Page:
Stirling

I had 4 nights at Stirling (The Woods caravan site, which was OK though lacking in character).

First stop was Stirling Castle, not so much for the Castle itself (though it did seem to be very popular with tourists from all over Europe and beyond), but for the regimental museum of the Argyll and Sutherland Highlanders (GG grandfather John Thomas Wells was with the 91st Argyllshire Highlanders when he went off to the Zulu war in 1879… one of the little factual titbits he contributes to the family tree is that the treatment for gonorrhea in 1882 involved “purgatives and injections”. Nice…..).

The castle itself was far too over-preened for my liking:

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Argyll’s Lodging, a 17th century townhouse just outside the castle (included in the castle ticket) was more interesting I thought than the castle itself. The story of Sir William Alexander (1577 – 1640) who owned it for a time was good though focused more on his dying bankrupt than on the founding of Nova Scotia. I have a line of Alexanders but only back to a James Alexander born around 1806, so Who Knows…. ? Being descended from a prominent bankrupt certainly would help to answer the “Where Does he get it from?” question that so troubled my grandma…. (and if so she would have been pleased to announce that it wasn’t from her side!).

The next day I checked out the Battle of Bannockburn (1314), which comprises a visitor centre (National Trust Scotland) with a full visitor experience involving the use of 3D specs, plus a statue of Robert the Bruce. They did the best job I’ve seen to date of creating something out of a battleground where no physical evidence remains.

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I had more ancestors to track down within spitting distance of the battle (in Cambusbarron), though they didn’t show up until 1868-1871ish so a little while after the end of the hostilities. A large Victorian-looking building in the village (together with not much else) certainly gives a logical explanation for my GGG grandmother and her children moving down from Perth – it turns out to have been a huge mill that employed around 1000 (she was a weaver) and was expanding rapidly at the time. Of course her husband’s death back in Perth in 1868 having fallen down the stairs in the early hours of the morning in a house that wasn’t his own may also have been a motivating factor behind the move…..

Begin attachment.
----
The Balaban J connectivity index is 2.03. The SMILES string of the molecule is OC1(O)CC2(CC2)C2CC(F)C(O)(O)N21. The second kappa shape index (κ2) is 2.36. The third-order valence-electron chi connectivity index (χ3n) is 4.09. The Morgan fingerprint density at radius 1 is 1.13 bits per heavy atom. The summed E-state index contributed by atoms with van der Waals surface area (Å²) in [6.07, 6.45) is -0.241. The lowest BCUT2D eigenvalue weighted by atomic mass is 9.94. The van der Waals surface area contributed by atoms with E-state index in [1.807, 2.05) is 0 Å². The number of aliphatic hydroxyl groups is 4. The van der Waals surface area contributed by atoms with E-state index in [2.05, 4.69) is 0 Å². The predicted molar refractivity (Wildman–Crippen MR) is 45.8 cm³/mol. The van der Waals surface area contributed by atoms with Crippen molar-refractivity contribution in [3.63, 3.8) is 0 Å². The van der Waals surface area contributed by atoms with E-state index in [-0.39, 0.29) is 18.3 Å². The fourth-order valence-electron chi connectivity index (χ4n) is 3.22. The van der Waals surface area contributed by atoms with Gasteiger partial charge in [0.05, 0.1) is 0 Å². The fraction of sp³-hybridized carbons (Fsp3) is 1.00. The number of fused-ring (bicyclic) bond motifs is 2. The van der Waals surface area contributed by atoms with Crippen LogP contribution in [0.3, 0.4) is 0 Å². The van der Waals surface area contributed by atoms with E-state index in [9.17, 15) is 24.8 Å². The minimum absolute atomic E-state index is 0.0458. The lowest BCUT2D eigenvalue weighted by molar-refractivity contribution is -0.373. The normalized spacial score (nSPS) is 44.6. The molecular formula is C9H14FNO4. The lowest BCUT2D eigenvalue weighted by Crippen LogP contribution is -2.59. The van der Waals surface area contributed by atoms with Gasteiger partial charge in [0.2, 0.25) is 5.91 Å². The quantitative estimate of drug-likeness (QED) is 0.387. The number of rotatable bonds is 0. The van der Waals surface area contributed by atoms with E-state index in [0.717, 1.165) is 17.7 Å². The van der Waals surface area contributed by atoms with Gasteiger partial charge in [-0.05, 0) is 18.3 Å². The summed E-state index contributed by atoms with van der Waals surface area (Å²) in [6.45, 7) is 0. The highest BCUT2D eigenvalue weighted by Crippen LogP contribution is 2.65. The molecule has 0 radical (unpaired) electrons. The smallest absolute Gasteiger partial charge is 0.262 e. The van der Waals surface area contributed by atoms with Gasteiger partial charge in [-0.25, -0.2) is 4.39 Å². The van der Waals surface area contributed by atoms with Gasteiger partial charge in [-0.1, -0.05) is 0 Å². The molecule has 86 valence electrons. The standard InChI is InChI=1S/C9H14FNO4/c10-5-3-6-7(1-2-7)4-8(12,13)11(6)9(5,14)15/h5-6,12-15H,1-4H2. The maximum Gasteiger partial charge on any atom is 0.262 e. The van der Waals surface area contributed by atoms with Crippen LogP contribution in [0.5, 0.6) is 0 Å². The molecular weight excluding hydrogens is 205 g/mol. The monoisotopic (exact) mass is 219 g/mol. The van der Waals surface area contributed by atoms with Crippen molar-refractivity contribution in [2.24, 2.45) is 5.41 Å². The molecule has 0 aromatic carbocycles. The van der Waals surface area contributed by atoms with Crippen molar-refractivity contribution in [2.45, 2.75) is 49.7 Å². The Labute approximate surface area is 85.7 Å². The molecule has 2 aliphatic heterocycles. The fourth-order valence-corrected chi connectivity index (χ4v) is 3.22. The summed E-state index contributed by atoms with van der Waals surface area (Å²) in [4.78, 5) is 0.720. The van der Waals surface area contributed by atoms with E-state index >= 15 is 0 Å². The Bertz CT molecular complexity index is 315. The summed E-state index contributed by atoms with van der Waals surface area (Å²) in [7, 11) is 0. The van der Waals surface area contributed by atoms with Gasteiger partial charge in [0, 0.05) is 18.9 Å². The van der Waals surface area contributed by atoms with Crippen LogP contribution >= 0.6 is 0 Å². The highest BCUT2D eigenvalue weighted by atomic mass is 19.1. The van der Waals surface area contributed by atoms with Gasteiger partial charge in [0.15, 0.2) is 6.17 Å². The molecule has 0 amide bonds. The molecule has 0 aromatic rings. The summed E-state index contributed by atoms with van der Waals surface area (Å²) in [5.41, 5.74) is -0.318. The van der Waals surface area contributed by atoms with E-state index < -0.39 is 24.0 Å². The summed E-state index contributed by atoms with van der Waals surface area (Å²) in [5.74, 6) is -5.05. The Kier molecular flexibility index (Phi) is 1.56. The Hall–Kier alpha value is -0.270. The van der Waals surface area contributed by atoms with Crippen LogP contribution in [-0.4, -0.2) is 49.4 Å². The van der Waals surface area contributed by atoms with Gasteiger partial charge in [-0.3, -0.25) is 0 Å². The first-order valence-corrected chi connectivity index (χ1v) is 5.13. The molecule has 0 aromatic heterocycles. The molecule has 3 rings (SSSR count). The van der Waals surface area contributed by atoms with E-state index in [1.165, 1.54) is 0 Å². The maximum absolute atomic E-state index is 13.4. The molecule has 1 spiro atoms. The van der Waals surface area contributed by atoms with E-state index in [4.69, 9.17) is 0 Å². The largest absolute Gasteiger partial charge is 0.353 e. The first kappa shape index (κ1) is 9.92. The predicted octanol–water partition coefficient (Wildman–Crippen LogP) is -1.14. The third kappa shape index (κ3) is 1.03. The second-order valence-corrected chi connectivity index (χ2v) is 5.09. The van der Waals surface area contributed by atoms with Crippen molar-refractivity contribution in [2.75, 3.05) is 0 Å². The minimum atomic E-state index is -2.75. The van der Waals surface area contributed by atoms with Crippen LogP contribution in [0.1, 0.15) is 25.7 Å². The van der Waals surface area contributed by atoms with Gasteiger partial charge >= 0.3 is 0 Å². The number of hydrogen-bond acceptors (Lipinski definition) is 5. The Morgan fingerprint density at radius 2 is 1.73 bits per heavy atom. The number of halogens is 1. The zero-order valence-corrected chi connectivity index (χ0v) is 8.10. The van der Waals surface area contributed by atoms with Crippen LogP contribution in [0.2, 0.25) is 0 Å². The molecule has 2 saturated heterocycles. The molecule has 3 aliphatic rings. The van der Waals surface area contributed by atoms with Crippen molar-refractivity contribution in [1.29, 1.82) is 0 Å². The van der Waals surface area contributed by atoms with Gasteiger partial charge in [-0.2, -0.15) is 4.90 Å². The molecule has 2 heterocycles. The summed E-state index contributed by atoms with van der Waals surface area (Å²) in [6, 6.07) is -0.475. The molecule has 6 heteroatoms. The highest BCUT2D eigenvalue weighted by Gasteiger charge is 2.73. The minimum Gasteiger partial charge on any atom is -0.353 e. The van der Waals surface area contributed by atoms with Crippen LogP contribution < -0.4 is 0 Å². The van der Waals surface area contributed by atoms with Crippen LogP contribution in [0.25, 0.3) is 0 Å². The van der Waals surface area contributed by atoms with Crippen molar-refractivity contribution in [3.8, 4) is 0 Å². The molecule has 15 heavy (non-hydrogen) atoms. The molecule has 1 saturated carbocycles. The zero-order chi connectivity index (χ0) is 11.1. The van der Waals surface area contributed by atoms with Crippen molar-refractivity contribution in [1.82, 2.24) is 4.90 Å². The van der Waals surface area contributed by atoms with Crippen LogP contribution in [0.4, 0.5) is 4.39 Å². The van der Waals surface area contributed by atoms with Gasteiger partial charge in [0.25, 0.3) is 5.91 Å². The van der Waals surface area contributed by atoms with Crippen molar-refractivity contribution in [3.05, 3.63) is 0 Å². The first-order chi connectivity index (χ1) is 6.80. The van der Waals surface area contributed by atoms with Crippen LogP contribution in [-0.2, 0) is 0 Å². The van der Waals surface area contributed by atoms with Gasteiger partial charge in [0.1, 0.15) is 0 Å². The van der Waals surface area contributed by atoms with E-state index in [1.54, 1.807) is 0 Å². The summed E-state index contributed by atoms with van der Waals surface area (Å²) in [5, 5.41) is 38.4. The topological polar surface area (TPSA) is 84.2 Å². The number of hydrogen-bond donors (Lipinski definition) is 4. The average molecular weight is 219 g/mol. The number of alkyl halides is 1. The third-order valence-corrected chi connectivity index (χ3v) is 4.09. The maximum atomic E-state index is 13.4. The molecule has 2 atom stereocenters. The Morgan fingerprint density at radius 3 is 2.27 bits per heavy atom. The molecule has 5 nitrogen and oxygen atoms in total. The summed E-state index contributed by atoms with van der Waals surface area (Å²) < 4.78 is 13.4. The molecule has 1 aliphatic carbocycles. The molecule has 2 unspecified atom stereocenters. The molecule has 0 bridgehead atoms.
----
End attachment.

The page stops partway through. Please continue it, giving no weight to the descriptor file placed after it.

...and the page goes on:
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I visited two more National Trust Scotland properties in the area – Menstrie Castle (which was shut and is quite interestingly in the middle of a modern council estate. The promotional photos have been very carefully taken!) and Alloa Tower, which seems to have had a lot of money spent on preservation but as yet very little on interpretation / explanation.

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My last visit in the area was to the fantastic Doune Castle, which it turned out was used for the filing of Highlander (whatever that is) and (drum roll….) Monty Python’s Holy Grail. The audio guide, introduced by Terry Jones, was quite entertaining which makes a welcome change).

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Then it was on up to Perth for some more ancestor-bothering……

 

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